Introducing the Clean Up Crew

Clean Up Crew

Imagine this scenario: you’re well on your way to managing your own fish tank. Choosing an aquarium over other hobbies and interests was easy for you since you’ve always loved the water and its inhabitants. You are aware that there is so much to learn and that is a challenge but you are very excited about it. A lot of elements need to be considered, and one of them should be employing your clean-up crew.

What does this crew have to do with marine tanks, and yours in particular? They are actually going to help you with maintaining your tank and ensuring that water quality is at an ideal level. Your tank’s crew are like caretakers that help with all the housekeeping in your tank, reducing your time spent picking algae off the live rock or scraping the glass, among other things.

Their primary tasks are:

  • - Helping you clean up non-living organic matter.
  • - Managing algae everyday by eating it.
  • - Sifting through the sand.

What Species Should Make Up the Crew?

A number of different species should make up your cleanup crew. Your tank needs the right combination because some species might eat algae but not sift the sand, others may do the opposite.  You need to achieve good balance with your choices of who will join your crew.

The maintenance staff for your tank should ideally be made up of crabs, snails, shrimps, and starfish. The most popular are snails and the most common are Turbo snails, Asterea snails, Nassarius snails, Nerite snails, and Trochis snails. For crabs, the most common are the Red Legged Hermit Crab, the Blue Legged Hermit Crab, the Emerald Green Crab, and the Sally Lightfoot Crab. For shrimps, the most common are Fire Shrimps, Coral Banded Shrimps, Pistol Shrimps and Peppermint Shrimps. For Starfish, the most common are Sand Sifting Starfish and Brittle Stars.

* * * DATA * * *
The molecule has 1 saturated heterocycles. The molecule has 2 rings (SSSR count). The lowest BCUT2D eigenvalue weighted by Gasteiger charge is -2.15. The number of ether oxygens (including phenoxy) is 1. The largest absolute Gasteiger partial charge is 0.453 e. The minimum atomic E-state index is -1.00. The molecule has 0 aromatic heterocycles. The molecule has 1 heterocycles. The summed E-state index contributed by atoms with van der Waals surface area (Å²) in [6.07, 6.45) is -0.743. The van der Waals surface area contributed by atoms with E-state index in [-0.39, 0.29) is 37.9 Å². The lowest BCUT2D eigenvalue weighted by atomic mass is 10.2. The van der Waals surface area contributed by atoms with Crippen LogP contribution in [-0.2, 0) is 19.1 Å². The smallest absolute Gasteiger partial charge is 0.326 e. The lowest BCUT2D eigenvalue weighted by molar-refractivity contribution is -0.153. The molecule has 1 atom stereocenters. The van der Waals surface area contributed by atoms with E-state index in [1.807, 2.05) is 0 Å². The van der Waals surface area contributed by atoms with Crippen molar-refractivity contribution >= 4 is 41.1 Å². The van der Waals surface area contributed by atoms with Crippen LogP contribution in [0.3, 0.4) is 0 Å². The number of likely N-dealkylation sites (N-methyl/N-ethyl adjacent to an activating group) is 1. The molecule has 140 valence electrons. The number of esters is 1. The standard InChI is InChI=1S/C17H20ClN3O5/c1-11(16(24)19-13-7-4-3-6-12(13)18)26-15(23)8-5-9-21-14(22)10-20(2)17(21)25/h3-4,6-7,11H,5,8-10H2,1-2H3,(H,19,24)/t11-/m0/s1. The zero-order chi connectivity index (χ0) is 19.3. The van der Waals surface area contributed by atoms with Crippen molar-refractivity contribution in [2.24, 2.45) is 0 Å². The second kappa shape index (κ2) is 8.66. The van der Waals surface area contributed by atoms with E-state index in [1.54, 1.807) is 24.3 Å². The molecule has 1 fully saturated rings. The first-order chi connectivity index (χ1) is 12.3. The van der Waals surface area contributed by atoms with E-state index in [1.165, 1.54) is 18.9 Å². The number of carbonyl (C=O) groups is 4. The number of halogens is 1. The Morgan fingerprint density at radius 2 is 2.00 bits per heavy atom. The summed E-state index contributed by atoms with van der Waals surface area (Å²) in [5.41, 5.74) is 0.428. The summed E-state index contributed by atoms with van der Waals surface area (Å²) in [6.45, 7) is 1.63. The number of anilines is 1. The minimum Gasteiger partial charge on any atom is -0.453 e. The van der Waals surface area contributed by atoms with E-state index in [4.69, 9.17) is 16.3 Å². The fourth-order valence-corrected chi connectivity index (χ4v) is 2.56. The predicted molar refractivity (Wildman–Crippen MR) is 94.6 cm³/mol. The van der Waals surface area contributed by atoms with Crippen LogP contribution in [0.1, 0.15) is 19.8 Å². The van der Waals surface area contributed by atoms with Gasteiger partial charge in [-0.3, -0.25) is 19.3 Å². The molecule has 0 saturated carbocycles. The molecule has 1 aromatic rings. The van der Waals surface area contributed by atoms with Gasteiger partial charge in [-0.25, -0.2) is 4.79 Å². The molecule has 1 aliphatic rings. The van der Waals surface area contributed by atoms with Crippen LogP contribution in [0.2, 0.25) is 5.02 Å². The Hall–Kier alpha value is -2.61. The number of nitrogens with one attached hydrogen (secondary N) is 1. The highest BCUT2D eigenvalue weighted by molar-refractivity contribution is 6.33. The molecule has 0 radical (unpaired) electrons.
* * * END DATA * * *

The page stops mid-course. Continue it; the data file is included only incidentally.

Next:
Introduce your crew one member at a time. This is to ensure that there is enough food to go around and to minimise disruption, which is always crucial. Make sure that the first ones to go into the tank are crabs, shrimps and snails, as they are the toughest. Once algae starts building up, which may be after a couple of months, you can add in the starfish.

Once they’ve got used to their new environment, your clean-up crew should be extremely helpful and cut down on the effort required on your part to keep everything running smoothly.  They help your marine tank more closely resemble a fully functioning mini ecosystem which in turn helps your fish feel comfortable. If necessary, you can even add some of your clean-up crew in the sump if your fish tank has one, where they can help to clean the necessary (but perhaps less pretty) equipment like skimmers and filters.

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